Using the GWTG-Stroke registry, we found that, while prior use of both NOACs and warfarin was associated with a greater risk of in-hospital mortality than no OAC, patients with prior use of NOACs were more likely to have favorable outcomes than patients with prior use of warfarin. In addition, the lower mortality in NOACs compared with warfarin was more likely to be prominent in patients with dual antiplatelet agents than those without antiplatelet therapy.

MedicalResearch.com: What should readers take away from your report?

Response: High risk patients with atrial fibrillation have to be taking anticoagulation anyway, even ICH occurs, NOACs could still be a better option than warfarin to prevent ischemic stroke.

Physicians should consider NOACs as a safer anticoagulant strategy than warfarin in terms of the severity of their most devastating complication, despite lack of antidotes for current NOACs. 

MedicalResearch.com: What recommendations do you have for future research as a result of this work?

Response: Our findings have the potential to inform future treatment selection when oral anticoagulation is warranted. Future study needs to clarify the temporal trend of OAC-related ICH in parallel of the implementation of NOACs and focus on how the widespread use of NOACs affect the outcome of patients experiencing OAC-related ICH.  

MedicalResearch.com: Is there anything else you would like to add?

Response: The GWTG-Stroke program is provided by the American Heart Association/American Stroke Association (AHA/ASA). This study is in part supported by the ARAMIS registry with research funding from Daiichi Sankyo, Inc., Genentech, Inc., and Janssen. 

Citations:

Inohara T, Xian Y, Liang L, Matsouaka RA, Saver JL, Smith EE, Schwamm LH, Reeves MJ, Hernandez AF, Bhatt DL, Peterson ED, Fonarow GC. Association of Intracerebral Hemorrhage Among Patients Taking Non–Vitamin K Antagonist vs Vitamin K Antagonist Oral Anticoagulants With In-Hospital Mortality. JAMA. Published online January 25, 2018. doi:10.1001/jama.2017.21917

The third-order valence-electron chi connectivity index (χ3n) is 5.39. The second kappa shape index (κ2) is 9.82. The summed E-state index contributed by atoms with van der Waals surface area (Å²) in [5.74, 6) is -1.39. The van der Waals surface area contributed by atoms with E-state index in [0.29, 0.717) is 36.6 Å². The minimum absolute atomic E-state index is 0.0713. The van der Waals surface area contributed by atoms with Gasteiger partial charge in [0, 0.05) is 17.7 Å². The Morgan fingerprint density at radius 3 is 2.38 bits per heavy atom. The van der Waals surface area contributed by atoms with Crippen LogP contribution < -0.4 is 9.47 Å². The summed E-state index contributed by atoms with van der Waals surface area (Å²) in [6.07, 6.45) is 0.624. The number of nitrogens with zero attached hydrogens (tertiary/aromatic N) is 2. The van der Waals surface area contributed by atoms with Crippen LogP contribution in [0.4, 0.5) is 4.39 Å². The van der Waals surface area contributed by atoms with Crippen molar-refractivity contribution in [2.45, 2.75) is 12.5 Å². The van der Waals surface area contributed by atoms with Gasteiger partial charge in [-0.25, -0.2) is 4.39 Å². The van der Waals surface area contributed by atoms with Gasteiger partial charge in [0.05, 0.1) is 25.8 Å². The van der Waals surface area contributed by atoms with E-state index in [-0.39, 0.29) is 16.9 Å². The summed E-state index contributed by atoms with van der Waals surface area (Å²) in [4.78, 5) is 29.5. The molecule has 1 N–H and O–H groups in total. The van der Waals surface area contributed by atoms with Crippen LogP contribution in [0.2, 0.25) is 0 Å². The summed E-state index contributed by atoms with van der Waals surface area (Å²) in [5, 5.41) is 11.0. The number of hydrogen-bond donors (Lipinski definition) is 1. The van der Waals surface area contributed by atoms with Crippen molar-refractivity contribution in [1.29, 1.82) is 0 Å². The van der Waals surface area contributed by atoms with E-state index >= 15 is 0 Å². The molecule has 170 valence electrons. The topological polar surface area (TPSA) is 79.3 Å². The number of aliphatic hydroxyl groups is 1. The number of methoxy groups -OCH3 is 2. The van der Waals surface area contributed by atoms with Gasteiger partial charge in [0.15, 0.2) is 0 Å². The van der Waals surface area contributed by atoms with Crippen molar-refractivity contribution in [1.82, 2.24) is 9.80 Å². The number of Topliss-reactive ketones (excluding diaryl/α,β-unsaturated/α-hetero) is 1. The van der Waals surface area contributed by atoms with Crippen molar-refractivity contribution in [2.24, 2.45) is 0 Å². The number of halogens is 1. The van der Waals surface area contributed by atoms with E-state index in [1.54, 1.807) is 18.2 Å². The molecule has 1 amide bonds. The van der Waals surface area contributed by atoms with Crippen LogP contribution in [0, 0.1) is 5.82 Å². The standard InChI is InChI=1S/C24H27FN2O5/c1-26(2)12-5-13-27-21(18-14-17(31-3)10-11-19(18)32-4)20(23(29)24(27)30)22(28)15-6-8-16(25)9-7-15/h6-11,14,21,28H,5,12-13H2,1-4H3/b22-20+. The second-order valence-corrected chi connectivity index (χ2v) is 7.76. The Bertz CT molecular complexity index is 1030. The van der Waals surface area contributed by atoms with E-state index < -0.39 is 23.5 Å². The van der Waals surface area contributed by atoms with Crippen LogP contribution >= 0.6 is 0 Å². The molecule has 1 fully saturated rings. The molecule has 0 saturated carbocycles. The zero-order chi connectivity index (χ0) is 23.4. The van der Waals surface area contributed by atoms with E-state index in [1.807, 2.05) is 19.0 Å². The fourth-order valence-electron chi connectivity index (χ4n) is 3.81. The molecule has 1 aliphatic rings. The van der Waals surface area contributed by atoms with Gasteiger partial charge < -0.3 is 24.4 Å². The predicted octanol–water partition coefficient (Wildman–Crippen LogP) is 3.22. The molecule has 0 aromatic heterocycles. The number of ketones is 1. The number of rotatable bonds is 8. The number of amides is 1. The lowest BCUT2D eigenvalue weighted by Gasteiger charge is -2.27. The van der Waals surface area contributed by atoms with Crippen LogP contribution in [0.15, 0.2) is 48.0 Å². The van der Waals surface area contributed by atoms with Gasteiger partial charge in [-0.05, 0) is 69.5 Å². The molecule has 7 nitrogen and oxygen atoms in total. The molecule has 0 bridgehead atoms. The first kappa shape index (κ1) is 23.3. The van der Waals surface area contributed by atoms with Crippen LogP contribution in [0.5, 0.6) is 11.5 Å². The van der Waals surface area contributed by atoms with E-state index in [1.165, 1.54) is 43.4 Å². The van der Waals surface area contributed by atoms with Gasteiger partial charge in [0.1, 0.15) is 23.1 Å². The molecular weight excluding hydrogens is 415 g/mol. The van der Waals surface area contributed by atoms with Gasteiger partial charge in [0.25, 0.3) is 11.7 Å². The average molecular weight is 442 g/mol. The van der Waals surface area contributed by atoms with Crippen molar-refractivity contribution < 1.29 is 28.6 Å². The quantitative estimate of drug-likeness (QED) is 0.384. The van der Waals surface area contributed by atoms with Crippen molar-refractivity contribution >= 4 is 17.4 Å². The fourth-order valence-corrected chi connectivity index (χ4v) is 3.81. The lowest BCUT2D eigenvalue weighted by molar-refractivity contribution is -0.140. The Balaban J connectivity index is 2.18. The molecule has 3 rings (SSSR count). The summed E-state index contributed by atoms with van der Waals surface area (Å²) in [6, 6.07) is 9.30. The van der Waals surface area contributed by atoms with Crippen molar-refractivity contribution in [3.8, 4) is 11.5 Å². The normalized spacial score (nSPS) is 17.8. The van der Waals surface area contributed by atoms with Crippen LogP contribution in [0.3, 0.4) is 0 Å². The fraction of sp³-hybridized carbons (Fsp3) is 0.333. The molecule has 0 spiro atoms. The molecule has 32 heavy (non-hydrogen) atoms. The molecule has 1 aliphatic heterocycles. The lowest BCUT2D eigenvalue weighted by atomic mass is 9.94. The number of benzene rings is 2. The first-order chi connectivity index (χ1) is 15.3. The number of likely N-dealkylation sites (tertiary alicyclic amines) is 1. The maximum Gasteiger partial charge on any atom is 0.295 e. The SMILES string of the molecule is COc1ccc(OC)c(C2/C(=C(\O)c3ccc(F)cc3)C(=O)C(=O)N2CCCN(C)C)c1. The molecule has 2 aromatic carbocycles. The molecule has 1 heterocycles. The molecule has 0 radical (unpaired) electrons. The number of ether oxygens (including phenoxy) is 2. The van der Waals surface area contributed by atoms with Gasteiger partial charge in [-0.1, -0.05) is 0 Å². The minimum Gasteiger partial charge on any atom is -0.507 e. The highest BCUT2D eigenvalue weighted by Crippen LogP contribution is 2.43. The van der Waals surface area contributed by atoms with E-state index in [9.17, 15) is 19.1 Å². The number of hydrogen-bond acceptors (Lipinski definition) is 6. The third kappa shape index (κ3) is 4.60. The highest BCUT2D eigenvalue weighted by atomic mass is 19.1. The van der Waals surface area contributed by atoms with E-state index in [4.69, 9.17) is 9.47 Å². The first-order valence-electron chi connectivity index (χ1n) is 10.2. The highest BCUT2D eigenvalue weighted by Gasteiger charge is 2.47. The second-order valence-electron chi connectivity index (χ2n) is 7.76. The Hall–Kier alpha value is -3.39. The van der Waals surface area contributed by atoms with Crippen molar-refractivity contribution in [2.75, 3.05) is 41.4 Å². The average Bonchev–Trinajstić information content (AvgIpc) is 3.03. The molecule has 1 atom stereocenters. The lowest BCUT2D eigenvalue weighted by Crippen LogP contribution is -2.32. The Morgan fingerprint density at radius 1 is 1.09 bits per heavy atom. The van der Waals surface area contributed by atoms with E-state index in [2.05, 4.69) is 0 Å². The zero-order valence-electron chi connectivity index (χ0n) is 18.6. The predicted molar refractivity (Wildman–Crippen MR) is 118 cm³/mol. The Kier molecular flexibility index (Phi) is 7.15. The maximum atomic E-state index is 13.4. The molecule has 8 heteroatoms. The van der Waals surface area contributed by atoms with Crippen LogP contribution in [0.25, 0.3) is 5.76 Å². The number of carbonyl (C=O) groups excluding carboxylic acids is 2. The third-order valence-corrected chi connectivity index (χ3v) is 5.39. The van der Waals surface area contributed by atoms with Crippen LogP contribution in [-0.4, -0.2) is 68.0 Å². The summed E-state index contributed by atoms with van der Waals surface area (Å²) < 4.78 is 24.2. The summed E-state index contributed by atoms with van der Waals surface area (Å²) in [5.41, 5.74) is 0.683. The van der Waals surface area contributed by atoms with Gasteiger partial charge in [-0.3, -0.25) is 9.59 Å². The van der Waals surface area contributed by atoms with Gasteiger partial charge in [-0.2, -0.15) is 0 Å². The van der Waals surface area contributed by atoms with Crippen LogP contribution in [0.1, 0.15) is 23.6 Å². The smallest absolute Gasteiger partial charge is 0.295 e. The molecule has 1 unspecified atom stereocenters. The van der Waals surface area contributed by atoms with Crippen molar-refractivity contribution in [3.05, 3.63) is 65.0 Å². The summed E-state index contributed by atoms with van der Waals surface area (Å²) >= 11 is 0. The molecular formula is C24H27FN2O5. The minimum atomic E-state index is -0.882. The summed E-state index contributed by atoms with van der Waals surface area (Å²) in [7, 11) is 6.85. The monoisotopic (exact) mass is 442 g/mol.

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Aspiration Therapy Offers Alternative To Stent Retrievers For Large Vessel Stroke

MedicalResearch.com Interview with:

Dr. J. Mocco, MD Professor Neurosurgery Mount Sinai Beth Israel  Mount Sinai St. Luke's and Mount Sinai West The Mount Sinai Hospital

Dr. Mocco

Dr. J. Mocco, MD
Professor Neurosurgery
Mount Sinai Beth Israel
Mount Sinai St. Luke’s and Mount Sinai West
The Mount Sinai Hospital

MedicalResearch.com: What is the background for this study? What are the main findings?

Response: Numerous trials have demonstrated that Endovascular therapy is strongly beneficial for emergent large vessel stroke patients.

The majority of patients in those trials were treated with Stent retrievers.  COMPASS was designed to evaluate a different type of Endovascular therapy called aspiration Thrombectomy.  Continue reading

Robotics Can Be Used To Train Brain To Recover Hand Use After Stroke

MedicalResearch.com Interview with:

The Brain-Machine Interface (BMI) setup applied in this study. Participants imagine opening their hand without actually making any movement while their hand is placed in a device that passively opens and closes their fingers as it receives the necessary input from their brain activity.

The Brain-Machine Interface (BMI) setup applied in this study. Participants imagine opening their hand without actually making any movement while their hand is placed in a device that passively opens and closes their fingers as it receives the necessary input from their brain activity.

Professor Alireza Gharabaghi
Univ.-Prof. Dr. med. Alireza Gharabaghi
Ärztlicher Leiter
Sektion Funktionelle und Restaurative Neurochirurgie
Neurochirurgische Universitätsklinik
Eberhard Karls Universität Tübingen 

MedicalResearch.com: What is the background for this study? What are the main findings?

Response: According to the World Health Organization, 15 million people suffer stroke worldwide each year. Of these, 5 million die and another 5 million are permanently disabled. Stroke is the leading cause of serious, long-term disability. About half of all stroke survivors will never be able to use their affected hand for activities of daily living again.

The current study investigates a novel technology which may lead to new therapeutic options for these patients. 

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General Anesthesia vs Conscious Sedation for Endovascular Therapy of Stroke

MedicalResearch.com Interview with:

Dr. Claus Z. Simonsen, MD, PhD Department of Neurology Aarhus University Hospital

Dr. Simonsen